But the Surface Hub also supports far more diverse Windows applications than the PixelSense which leveraged Windows Presentation Foundation (WPF), a graphical subsystem with restively limited use cases. As a result, Windows-focused developers are more likely to investigate and embrace Surface Hub.
Microsoft still holds the reins
Perhaps the most interesting point about the Surface Hub is how it reflects Microsoft’s continuing, proactive management of Windows platform innovations, a policy that emerged under former CEO Steve Ballmer. This is partly due to necessity. Large scale interactive displays are expensive experiments with uncertain markets, never a popular pastime among budget-conscious OEMs.
But Microsoft’s hands-on strategy has also led to some dreadful missteps. Those include the company’s decision to compete directly with OEMs in the nascent Windows tablet market. That, along with the Surface RT platform’s technical limitations, inspired many OEMs to abandon Microsoft’s ARM-compatible efforts and redouble Android tablet development.
That isn’t likely to be an issue with the Surface Hub. There are certainly other, far less costly video conferencing solutions, including those leveraging Google’s Chromebox for Meetings but those lack the full interactive functionality of the Surface Hub. Microsoft’s configuration and pricing strategy places the new solution firmly on the medium to large enterprise market. However, as the cost of large scale, multi-touch displays inevitably declines, it could tempt other vendors to explore the market Microsoft currently has to itself.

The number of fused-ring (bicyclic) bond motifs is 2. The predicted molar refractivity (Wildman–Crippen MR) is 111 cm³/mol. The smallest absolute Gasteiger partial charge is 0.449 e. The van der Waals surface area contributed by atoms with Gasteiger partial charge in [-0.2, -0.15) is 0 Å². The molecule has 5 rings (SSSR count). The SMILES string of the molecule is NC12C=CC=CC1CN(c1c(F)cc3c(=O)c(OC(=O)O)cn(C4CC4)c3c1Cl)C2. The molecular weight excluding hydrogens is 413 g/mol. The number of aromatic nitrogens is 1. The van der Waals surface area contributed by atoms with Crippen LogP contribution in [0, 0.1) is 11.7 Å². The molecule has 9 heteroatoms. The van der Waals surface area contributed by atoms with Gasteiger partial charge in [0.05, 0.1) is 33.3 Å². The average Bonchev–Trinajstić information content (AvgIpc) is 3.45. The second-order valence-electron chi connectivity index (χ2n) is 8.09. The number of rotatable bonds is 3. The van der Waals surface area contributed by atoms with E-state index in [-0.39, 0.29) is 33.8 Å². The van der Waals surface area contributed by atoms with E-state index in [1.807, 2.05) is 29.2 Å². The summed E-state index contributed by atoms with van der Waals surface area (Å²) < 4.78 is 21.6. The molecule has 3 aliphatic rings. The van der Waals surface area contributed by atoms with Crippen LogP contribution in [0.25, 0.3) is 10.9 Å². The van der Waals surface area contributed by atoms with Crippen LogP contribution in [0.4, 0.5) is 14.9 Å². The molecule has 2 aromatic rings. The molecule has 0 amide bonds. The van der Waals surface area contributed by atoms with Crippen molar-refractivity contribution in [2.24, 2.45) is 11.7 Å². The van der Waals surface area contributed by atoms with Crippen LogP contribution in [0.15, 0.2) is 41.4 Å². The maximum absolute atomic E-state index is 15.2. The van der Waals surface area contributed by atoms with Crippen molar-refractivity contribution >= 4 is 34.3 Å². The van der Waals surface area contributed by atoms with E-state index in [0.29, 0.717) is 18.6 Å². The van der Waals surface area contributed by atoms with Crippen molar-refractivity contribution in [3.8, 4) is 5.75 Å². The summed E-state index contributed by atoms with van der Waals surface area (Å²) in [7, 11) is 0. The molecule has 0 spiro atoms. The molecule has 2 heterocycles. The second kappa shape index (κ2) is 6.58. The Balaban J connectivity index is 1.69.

The arrival of the Surface Hub well into the tenure of current CEO Satya Nadella demonstrates, as did previous Surface iterations, that Microsoft continues to nurture product innovation along with a firm plan to control its own destiny. But the clear focus of this new solution on bread and butter enterprise customers also signals the company’s intention to stay ahead of the field when it comes to the workplace.
Past design efforts, strategic incoherence and a sometimes curious lack of will at Microsoft made life for the company’s competitors far easier than it should have been, particularly for those focused on consumer markets. Microsoft can’t afford to make those same mistakes in its core business markets, all of which are being eyed, coveted and probed by serious, well-funded vendors, including Apple, Google and Facebook.
Microsoft’s strategy? Develop new solutions like the Surface Hub that provide enterprise customers what they need to easily embrace common and emerging workplace processes. In the process, leverage the successful, deeply embedded productivity applications that made the company what it is but also place them into innovative new packages and solutions that reflect what Microsoft is becoming.
Whatever becomes of the Surface Hub, one thing seems clear; Microsoft intends to keep a firm hand on its future. By doing so, its competitors will have to work harder than they have ever done before.